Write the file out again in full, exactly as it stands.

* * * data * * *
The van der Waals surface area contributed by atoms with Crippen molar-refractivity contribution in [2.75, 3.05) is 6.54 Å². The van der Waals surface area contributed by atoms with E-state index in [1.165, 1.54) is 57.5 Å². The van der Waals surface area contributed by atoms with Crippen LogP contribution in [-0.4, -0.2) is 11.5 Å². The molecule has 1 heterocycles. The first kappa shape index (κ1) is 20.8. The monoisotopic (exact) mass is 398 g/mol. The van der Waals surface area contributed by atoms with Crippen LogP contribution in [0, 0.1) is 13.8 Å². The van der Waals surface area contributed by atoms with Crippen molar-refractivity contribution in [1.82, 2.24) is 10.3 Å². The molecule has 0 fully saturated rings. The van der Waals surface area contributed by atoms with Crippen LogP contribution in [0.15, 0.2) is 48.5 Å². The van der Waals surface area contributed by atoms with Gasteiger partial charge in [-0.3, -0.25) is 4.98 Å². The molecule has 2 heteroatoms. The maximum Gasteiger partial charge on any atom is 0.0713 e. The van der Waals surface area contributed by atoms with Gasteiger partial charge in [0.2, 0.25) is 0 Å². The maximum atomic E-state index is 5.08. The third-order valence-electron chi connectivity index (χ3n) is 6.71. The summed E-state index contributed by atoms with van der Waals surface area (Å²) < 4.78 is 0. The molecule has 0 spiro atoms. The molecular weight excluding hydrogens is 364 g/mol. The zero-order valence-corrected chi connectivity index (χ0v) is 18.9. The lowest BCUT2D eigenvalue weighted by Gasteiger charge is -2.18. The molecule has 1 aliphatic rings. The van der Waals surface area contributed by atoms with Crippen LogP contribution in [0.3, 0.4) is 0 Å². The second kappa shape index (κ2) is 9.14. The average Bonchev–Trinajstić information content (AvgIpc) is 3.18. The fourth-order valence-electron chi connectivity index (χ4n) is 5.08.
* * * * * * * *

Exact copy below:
The van der Waals surface area contributed by atoms with Crippen molar-refractivity contribution in [2.75, 3.05) is 6.54 Å². The van der Waals surface area contributed by atoms with E-state index in [1.165, 1.54) is 57.5 Å². The van der Waals surface area contributed by atoms with Crippen LogP contribution in [-0.4, -0.2) is 11.5 Å². The molecule has 1 heterocycles. The first kappa shape index (κ1) is 20.8. The monoisotopic (exact) mass is 398 g/mol. The van der Waals surface area contributed by atoms with Crippen LogP contribution in [0, 0.1) is 13.8 Å². The van der Waals surface area contributed by atoms with Crippen molar-refractivity contribution in [1.82, 2.24) is 10.3 Å². The molecule has 0 fully saturated rings. The van der Waals surface area contributed by atoms with Crippen LogP contribution in [0.15, 0.2) is 48.5 Å². The van der Waals surface area contributed by atoms with Gasteiger partial charge in [-0.3, -0.25) is 4.98 Å². The molecule has 2 heteroatoms. The maximum Gasteiger partial charge on any atom is 0.0713 e. The van der Waals surface area contributed by atoms with Gasteiger partial charge in [0.2, 0.25) is 0 Å². The maximum atomic E-state index is 5.08. The third-order valence-electron chi connectivity index (χ3n) is 6.71. The summed E-state index contributed by atoms with van der Waals surface area (Å²) < 4.78 is 0. The molecule has 0 spiro atoms. The molecular weight excluding hydrogens is 364 g/mol. The zero-order valence-corrected chi connectivity index (χ0v) is 18.9. The lowest BCUT2D eigenvalue weighted by Gasteiger charge is -2.18. The molecule has 1 aliphatic rings. The van der Waals surface area contributed by atoms with Crippen LogP contribution in [0.3, 0.4) is 0 Å². The second kappa shape index (κ2) is 9.14. The average Bonchev–Trinajstić information content (AvgIpc) is 3.18. The fourth-order valence-electron chi connectivity index (χ4n) is 5.08.